Breakout Summary Report


ARM/ASR User and PI Meeting

ARM Radar Operations and Science
26 October 2022
4:15 PM - 6:15 PM
Adam Theisen, Ya-Chien Feng, Alyssa Matthews, Andrei Lindenmaier

Breakout Description

ARM has an array of 20 radar systems currently deployed in the field across its fixed and mobile observatories. This number is expected to grow with the upcoming AMF3 deployment to Bankhead National Forest (BNF). Over the years, the mobile facilities have generally received a majority of attention, leaving the fixed site radars non-operational for years. ARM has been working on a strategy to get more attention to these fixed-site radars as seen with recent mentor trips to ENA and NSA to bring the radars online. A portion of this breakout session will focus on updates from ARM (management, mentors, translators, and others) on the latest status of the radars, updates on the radar roadmap and strategy, and plans for FY23 and beyond. The other portion of this session will focus on the science being done with the radars and, in a follow-up to the radar listening sessions, continued discussion on how ARM can best operate these radars.

Main Discussion

The session was first submitted with the intent to solicit radar-related presentations from the science community and have a mix of science and operations. However, with field campaign-related sessions in addition to a number of the usual ARM radar users not attending, there were no science presenters available and the session shifted to more of an operational update and discussion session. These updates covered the current status of radar operations and radar data products, FY23 plans for the radars, updates on the value-added products (cloud and precipitation), raw wind profiler processing updates, and a general radar roadmap update followed by a short roundtable discussion. The discussions were fairly diverse, covering the following topics:

ARM is planning to do cross-corrections and RCA at all future sites for the production of b1-level products.
While ARM does not plan to downsize the number of radars, it is looking at targeted operations and contracting out more tasks to reduce the burden on the radar team.

ARSCL is being updated to Python and there is interest in relevant functions being contributed to existing open-source repositories like Py-ART.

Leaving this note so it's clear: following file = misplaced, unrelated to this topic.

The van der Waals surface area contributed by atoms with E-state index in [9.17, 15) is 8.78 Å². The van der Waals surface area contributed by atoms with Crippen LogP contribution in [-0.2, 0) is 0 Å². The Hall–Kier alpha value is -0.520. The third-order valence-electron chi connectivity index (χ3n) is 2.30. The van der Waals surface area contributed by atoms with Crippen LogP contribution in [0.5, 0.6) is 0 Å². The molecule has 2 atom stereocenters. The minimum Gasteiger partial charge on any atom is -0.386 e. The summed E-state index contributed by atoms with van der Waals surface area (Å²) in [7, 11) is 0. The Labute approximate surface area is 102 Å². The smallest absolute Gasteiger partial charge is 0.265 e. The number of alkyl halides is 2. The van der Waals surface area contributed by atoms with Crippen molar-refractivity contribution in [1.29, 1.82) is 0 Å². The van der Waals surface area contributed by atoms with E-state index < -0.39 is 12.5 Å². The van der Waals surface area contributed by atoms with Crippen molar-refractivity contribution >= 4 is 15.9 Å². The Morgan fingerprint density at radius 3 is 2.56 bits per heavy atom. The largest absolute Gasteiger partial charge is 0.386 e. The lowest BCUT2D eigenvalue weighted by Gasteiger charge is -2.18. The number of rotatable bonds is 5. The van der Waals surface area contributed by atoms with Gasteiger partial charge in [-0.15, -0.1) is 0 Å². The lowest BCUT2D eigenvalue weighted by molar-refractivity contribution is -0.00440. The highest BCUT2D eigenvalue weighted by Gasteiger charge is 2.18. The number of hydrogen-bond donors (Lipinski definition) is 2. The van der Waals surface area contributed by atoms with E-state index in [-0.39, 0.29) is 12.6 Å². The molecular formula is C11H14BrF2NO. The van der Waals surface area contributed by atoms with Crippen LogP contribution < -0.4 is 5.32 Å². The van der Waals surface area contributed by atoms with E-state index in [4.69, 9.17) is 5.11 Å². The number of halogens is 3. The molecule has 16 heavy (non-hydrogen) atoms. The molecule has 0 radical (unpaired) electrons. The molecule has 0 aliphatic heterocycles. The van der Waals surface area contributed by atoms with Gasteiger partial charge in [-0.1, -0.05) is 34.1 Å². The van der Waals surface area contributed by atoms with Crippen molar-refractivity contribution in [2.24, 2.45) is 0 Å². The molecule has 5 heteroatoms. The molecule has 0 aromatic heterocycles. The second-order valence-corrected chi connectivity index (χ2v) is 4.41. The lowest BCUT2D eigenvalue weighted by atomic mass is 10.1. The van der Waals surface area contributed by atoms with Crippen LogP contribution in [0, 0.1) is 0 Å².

There is concern about the KAZR operations in humid environments. The KAZR radome will be replaced for EPCAPE and upgrades are planned for the other first-generation KAZR systems.

There is a lot of potential in engaging with the community more on science, whether it’s through the monthly radar science call, slack, or discourse. There are improvements that ARM could implement to make it more open and active.

Solid state transmitters were an area of discussion in that it was recommended that ARM convene a group of radar scientists to discuss the requirements and plans for future solid-state systems such as the new deployable C-band and the possible upgrade to the ENA XSAPR.

Key Findings

There are a lot of activities and advancements occurring in ARM radar operations that limited the time for discussion on topics for the round table. It will be important to engage with the user community more often throughout the year to gather the feedback necessary to keep improving radar operations, especially when there are decisions to be made on the future of the systems like the new deployable radar or upgrading the ENA XSAPR to solid state.


Even though the ARM Radar group was dissolved, there is still a need to actively engage with the radar community. The CPMSG has a much broader scope, so the radar-specific topics and needs don’t necessarily have a dedicated home for active discussion.


More active engagement with the community from ARM on a regular basis.


ARM will convene a meeting of interested radar scientists to discuss solid-state technologies and provide ARM with recommendations on what would be the most beneficial to the science.
ARM will review the mechanisms for communication to the broader community and communicate out the plan for future engagement.

Future Plans

As noted, ARM needs to continue to engage with the radar science community more regularly in order to gather feedback on important topics. This may include expanding the monthly radar science call or conducting regular half-day workshops throughout the year.

Action Items

ARM to convene a meeting of interested radar scientists to discuss solid-state technologies to provide ARM with recommendations.
ARM will look at options to more effectively engage with the radar community on a regular basis.
Radar team to analyze data from the EPCAPE radome replacement and communicate the results out.